What is Chagas disease?

Chagas disease comes from the Trypanosoma cruzi parasite. The parasite is spread by the Mexican “kissing bug” and other related insects. These insects will feed on the blood of their host. An infected insect will defecate during the blood feed. Inadvertent consumption of the feces or host (insect) will cause transmission of the parasite. Dogs will most commonly become infected by consuming the infected insect or another infected animal. Pet to human transmission is not observed. 


Once the parasite enters the body, it infects cells of the heart muscle and blood vessels. This parasite will reproduce inside these cells until these cells can no longer contain the amount of parasites. The cells burst, releasing more parasites into the bloodstream to infect other cells and reproduce. Scarring and inflammation of the infected tissue causes the outward disease we associate with “Chagas Disease”


How would my dog get Chagas disease?

These infections are high in the southern half of the United States; endemic states include Southern California, New Mexico, Arizona, Texas, Louisiana, Alabama, Mississippi, Florida Oklahoma and Arkansas as well as Central and South America.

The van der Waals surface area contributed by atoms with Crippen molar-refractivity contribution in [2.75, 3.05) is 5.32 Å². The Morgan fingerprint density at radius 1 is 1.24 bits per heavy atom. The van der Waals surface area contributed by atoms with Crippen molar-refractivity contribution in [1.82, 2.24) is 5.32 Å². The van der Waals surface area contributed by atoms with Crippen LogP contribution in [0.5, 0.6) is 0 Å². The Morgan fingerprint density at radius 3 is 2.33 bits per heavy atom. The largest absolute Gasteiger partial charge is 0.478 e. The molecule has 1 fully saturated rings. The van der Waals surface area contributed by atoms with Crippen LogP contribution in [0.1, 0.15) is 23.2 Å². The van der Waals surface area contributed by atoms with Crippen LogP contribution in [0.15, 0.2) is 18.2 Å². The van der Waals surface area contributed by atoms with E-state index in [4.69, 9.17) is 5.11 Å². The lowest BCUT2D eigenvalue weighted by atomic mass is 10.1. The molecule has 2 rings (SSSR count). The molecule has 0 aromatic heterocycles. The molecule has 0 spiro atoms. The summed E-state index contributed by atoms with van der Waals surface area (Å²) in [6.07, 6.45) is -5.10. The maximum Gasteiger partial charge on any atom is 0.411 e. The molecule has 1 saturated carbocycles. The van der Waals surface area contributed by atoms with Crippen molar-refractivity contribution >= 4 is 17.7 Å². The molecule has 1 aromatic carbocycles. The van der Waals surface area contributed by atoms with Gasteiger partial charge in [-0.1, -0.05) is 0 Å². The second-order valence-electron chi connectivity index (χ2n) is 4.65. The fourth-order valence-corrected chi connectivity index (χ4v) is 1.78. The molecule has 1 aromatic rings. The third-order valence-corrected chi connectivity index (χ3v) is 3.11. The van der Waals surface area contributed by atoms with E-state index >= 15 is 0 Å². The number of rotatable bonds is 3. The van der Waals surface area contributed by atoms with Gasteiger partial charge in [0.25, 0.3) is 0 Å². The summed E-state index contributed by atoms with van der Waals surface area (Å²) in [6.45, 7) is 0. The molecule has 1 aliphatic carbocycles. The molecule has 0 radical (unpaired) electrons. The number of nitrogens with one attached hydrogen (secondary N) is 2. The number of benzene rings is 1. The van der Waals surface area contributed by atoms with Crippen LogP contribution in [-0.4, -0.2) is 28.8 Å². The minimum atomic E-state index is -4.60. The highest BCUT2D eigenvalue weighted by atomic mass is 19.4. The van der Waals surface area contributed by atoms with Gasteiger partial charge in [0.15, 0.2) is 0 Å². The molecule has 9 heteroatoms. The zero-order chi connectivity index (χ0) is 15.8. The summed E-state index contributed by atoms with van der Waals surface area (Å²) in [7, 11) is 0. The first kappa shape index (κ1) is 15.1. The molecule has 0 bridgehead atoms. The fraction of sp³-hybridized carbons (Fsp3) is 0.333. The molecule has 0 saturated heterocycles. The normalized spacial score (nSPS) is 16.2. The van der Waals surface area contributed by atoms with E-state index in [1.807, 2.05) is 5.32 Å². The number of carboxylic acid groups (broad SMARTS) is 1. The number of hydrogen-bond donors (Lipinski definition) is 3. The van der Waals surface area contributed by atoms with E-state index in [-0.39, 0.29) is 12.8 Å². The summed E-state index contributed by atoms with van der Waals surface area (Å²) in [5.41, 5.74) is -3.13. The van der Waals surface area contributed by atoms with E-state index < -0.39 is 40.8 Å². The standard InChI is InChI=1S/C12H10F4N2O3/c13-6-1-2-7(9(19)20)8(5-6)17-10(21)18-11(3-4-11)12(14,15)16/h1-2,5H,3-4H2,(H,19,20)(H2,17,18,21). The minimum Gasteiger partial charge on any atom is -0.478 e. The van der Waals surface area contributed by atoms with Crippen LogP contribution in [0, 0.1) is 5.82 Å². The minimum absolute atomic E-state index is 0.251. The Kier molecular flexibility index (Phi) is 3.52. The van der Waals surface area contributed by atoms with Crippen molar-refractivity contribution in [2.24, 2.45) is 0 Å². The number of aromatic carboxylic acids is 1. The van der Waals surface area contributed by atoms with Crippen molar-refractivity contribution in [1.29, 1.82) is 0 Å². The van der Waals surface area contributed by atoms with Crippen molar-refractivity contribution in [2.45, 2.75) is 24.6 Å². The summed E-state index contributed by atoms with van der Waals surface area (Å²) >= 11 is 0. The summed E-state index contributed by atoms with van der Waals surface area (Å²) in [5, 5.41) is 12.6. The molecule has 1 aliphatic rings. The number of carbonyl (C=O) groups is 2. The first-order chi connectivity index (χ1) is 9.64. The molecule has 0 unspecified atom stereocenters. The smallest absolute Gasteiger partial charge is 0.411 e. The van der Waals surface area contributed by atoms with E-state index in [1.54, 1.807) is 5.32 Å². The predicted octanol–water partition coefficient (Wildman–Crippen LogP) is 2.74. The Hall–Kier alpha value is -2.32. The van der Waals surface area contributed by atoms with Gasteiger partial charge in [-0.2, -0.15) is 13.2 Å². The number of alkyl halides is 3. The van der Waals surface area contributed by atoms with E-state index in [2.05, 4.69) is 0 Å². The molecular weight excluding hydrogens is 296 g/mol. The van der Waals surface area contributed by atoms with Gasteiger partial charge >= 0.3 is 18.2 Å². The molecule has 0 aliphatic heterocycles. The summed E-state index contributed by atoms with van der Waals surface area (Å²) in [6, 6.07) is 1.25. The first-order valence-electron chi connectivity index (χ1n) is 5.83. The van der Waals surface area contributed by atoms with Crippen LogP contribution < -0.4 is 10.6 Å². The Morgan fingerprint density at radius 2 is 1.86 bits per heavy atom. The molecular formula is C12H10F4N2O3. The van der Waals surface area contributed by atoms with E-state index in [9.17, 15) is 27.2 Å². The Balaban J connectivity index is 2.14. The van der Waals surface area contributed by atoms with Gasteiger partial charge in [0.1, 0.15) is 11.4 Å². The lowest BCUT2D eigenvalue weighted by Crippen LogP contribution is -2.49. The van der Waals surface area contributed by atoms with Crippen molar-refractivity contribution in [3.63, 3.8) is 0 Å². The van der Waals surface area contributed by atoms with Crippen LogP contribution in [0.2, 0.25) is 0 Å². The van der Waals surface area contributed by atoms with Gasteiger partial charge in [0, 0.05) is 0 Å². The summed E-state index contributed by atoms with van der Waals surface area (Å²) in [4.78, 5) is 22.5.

If your pet was rescued from one of these states, testing is highly recommended.

What are the symptoms?

Many dogs appear asymptomatic and may clear the infection without any major complications. Severe symptoms include: Inappetence, lethargy, vomiting, diarrhea, fainting episodes, enlarged lymph nodes, cardiac arrhythmia, coughing, shortness of breath, and heart failure. The cardiac complications of this disease can cause heart failure or acute death.


How is it diagnosed?

Chagas disease may be diagnosed by a blood sample submitted to Texas A&M University. This test will tell us whether your pet has been exposed, but is not predictive of clinical disease. After a conversation with your veterinarian, the decision will be made whether your pet is a good candidate for treatment. There is no FDA-approved treatment/cure for this disease. However, there has been success with a treatment protocol that involved administration of an antifungal and an antiarrhythmic medications. Your veterinarian will discuss this treatment option and the monitoring involved to ensure that it is safe. 


Can Chagas disease be prevented?

While we do not commonly see endemic disease in Illinois, it has been reported. In endemic states, the best way to prevent this disease is using appropriate pest control around your yard and inside your house. Pets should be kept indoors at night, and wildlife encounters should be limited. We always encourage pets to be on a flea/tick preventative year round.